India was different, as it had seen almost three decades of democratic rule – at least in terms of adult franchise, general elections, and fairly independent journalism and judiciary. The imposition of emergency rule was an extreme measure that resulted in denting democracy, curbing civil liberties, harming the judiciary, and subverting press freedoms. It set a precedent for the BJP to use almost the same tactics to cow down the press in covert and overt ways. So what are the lessons that we may draw from these three seemingly different examples that do have some common features?

First, the curbing of the press is always a bad omen for democracy. General Franco crushed the freedom of the press and expression, much in the same fashion as Hitler had done some years earlier in the Germany of the mid-1930s. He incarcerated, killed, maimed, and tortured an entire generation of journalists and intellectuals. General Suharto in Indonesia did almost the same and inflicted a ruthless regime on the people after curbing the press. People were disenfranchised, disempowered, and divested of their say in economic, political and social matters.

India followed a different path, but the use of ‘national integrity and security’ as an excuse was the same. So the second lesson is: whenever an establishment wants to enjoy unlimited power it creates a bogey of national security issues that may harm the country. While doing so, it becomes important for the state not to allow any dissenting voices that can present a different picture. It is also imperative for an authoritarian, dictatorial, totalitarian, or tyrannical regime – be it civilian or military – to use an overactive propaganda machinery to drown out any sensible voices in society, by calling them traitors and terming them anti-state.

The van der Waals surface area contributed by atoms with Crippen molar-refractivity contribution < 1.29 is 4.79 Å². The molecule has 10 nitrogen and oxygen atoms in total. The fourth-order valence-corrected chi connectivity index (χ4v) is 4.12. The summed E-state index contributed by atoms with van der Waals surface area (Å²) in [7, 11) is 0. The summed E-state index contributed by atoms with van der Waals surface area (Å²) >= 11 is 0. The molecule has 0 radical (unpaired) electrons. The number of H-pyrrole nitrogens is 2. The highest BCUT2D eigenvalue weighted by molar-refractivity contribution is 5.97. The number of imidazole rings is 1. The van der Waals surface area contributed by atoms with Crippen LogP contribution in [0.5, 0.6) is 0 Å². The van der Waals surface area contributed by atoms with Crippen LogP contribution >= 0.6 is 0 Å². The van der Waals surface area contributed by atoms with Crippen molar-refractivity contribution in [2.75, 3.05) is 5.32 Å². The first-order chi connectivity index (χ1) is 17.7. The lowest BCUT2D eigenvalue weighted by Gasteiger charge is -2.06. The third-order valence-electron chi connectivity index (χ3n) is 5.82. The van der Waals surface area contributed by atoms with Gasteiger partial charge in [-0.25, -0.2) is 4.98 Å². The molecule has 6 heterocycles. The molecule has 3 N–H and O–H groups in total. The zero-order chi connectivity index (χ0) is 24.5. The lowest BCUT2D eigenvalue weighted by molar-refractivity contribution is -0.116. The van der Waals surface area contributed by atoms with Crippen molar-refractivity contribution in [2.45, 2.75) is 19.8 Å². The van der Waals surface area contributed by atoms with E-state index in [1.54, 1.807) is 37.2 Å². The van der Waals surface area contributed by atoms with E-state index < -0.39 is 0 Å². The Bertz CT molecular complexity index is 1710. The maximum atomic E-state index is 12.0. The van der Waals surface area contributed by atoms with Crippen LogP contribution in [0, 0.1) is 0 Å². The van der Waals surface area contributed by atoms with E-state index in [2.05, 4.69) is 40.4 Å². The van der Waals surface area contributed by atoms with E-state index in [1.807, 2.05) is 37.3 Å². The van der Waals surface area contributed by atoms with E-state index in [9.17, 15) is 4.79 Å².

If we apply that to Pakistan, we see that right from the inception of the country – even during the time of Jinnah and Liaquat – dissenting voices were curbed and curtailed. Those who want to read and understand the power dynamics of press curbs must read books written by Ahfaz Ur Rahman, Prof Tauseef Ahmad Khan, and Zamir Niazi, who have painstakingly documented the details of the struggles of journalists during various periods of Pakistan history. This brings us to the third lesson, and that is: no matter how brutal a regime is or how strict the censorship is, the struggle for the freedom of the press must continue.

Another common feature in countries such as India, Indonesia, Pakistan, or Spain is the elimination of an independent judiciary under an authoritarian dispensation. An independent judiciary ensure press freedom, and forces the state to blunt its weapons against the press. The regime is not always a military dictatorship; it can assume multiple garbs and guises to curb press freedom. It can be open and shameless military dictatorship of generals such as Franco, Suharto, Ayub, or Zia. It can also emerge under civilian leaders such as Indira Gandhi, Sheikh Mujib, or Z A Bhutto.